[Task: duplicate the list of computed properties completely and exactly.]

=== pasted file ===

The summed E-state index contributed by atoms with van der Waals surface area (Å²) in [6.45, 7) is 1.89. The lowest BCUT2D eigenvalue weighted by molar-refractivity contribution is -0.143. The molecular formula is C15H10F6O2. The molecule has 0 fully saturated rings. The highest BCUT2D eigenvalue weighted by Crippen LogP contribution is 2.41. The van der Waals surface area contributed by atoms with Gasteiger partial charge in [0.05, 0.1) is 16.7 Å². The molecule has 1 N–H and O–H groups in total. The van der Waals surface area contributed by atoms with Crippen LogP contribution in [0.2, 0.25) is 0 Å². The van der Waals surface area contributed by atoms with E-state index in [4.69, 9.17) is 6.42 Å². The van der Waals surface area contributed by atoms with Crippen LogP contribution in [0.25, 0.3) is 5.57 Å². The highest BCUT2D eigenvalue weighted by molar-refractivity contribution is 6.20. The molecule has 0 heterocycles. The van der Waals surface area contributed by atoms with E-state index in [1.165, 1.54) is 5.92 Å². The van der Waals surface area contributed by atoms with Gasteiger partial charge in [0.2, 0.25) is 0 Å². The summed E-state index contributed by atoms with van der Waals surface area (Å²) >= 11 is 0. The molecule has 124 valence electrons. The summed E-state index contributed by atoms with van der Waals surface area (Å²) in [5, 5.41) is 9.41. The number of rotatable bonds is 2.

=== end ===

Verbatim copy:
The summed E-state index contributed by atoms with van der Waals surface area (Å²) in [6.45, 7) is 1.89. The lowest BCUT2D eigenvalue weighted by molar-refractivity contribution is -0.143. The molecular formula is C15H10F6O2. The molecule has 0 fully saturated rings. The highest BCUT2D eigenvalue weighted by Crippen LogP contribution is 2.41. The van der Waals surface area contributed by atoms with Gasteiger partial charge in [0.05, 0.1) is 16.7 Å². The molecule has 1 N–H and O–H groups in total. The van der Waals surface area contributed by atoms with Crippen LogP contribution in [0.2, 0.25) is 0 Å². The van der Waals surface area contributed by atoms with E-state index in [4.69, 9.17) is 6.42 Å². The van der Waals surface area contributed by atoms with Crippen LogP contribution in [0.25, 0.3) is 5.57 Å². The highest BCUT2D eigenvalue weighted by molar-refractivity contribution is 6.20. The molecule has 0 heterocycles. The van der Waals surface area contributed by atoms with E-state index in [1.165, 1.54) is 5.92 Å². The van der Waals surface area contributed by atoms with Gasteiger partial charge in [0.2, 0.25) is 0 Å². The summed E-state index contributed by atoms with van der Waals surface area (Å²) >= 11 is 0. The molecule has 124 valence electrons. The summed E-state index contributed by atoms with van der Waals surface area (Å²) in [5, 5.41) is 9.41. The number of rotatable bonds is 2.